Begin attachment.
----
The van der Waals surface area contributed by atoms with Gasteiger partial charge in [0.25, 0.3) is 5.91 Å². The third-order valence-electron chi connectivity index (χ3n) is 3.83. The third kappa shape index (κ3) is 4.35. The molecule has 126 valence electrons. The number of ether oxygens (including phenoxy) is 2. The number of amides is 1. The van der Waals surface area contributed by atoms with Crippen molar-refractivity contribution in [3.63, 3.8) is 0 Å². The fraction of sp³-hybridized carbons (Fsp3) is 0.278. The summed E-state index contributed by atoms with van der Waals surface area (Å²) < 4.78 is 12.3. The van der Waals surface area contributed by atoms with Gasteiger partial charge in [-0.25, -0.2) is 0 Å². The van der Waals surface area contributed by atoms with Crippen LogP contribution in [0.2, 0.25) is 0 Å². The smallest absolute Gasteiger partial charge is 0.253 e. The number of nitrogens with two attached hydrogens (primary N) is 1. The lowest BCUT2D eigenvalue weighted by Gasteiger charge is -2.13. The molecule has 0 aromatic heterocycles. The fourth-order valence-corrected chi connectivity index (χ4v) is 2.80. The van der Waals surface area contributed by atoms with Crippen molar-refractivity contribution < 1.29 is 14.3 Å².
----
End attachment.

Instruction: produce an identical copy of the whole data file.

The van der Waals surface area contributed by atoms with Gasteiger partial charge in [0.25, 0.3) is 5.91 Å². The third-order valence-electron chi connectivity index (χ3n) is 3.83. The third kappa shape index (κ3) is 4.35. The molecule has 126 valence electrons. The number of ether oxygens (including phenoxy) is 2. The number of amides is 1. The van der Waals surface area contributed by atoms with Crippen molar-refractivity contribution in [3.63, 3.8) is 0 Å². The fraction of sp³-hybridized carbons (Fsp3) is 0.278. The summed E-state index contributed by atoms with van der Waals surface area (Å²) < 4.78 is 12.3. The van der Waals surface area contributed by atoms with Gasteiger partial charge in [-0.25, -0.2) is 0 Å². The van der Waals surface area contributed by atoms with Crippen LogP contribution in [0.2, 0.25) is 0 Å². The smallest absolute Gasteiger partial charge is 0.253 e. The number of nitrogens with two attached hydrogens (primary N) is 1. The lowest BCUT2D eigenvalue weighted by Gasteiger charge is -2.13. The molecule has 0 aromatic heterocycles. The fourth-order valence-corrected chi connectivity index (χ4v) is 2.80. The van der Waals surface area contributed by atoms with Crippen molar-refractivity contribution < 1.29 is 14.3 Å².